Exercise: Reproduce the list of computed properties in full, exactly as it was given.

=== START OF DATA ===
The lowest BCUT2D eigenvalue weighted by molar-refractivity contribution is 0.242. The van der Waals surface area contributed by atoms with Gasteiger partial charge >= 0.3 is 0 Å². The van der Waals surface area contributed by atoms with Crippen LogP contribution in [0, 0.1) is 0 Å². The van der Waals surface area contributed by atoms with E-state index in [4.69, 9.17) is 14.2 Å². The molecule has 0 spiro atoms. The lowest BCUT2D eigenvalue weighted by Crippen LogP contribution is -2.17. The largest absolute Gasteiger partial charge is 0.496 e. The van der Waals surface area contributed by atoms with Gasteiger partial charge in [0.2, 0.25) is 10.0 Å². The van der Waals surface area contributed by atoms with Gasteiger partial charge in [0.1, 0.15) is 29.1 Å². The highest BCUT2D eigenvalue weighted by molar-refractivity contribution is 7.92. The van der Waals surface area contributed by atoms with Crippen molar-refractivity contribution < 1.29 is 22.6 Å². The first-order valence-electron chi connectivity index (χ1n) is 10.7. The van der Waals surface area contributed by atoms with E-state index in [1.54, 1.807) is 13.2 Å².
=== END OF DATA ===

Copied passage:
The lowest BCUT2D eigenvalue weighted by molar-refractivity contribution is 0.242. The van der Waals surface area contributed by atoms with Gasteiger partial charge >= 0.3 is 0 Å². The van der Waals surface area contributed by atoms with Crippen LogP contribution in [0, 0.1) is 0 Å². The van der Waals surface area contributed by atoms with E-state index in [4.69, 9.17) is 14.2 Å². The molecule has 0 spiro atoms. The lowest BCUT2D eigenvalue weighted by Crippen LogP contribution is -2.17. The largest absolute Gasteiger partial charge is 0.496 e. The van der Waals surface area contributed by atoms with Gasteiger partial charge in [0.2, 0.25) is 10.0 Å². The van der Waals surface area contributed by atoms with Gasteiger partial charge in [0.1, 0.15) is 29.1 Å². The highest BCUT2D eigenvalue weighted by molar-refractivity contribution is 7.92. The van der Waals surface area contributed by atoms with Crippen molar-refractivity contribution < 1.29 is 22.6 Å². The first-order valence-electron chi connectivity index (χ1n) is 10.7. The van der Waals surface area contributed by atoms with E-state index in [1.54, 1.807) is 13.2 Å².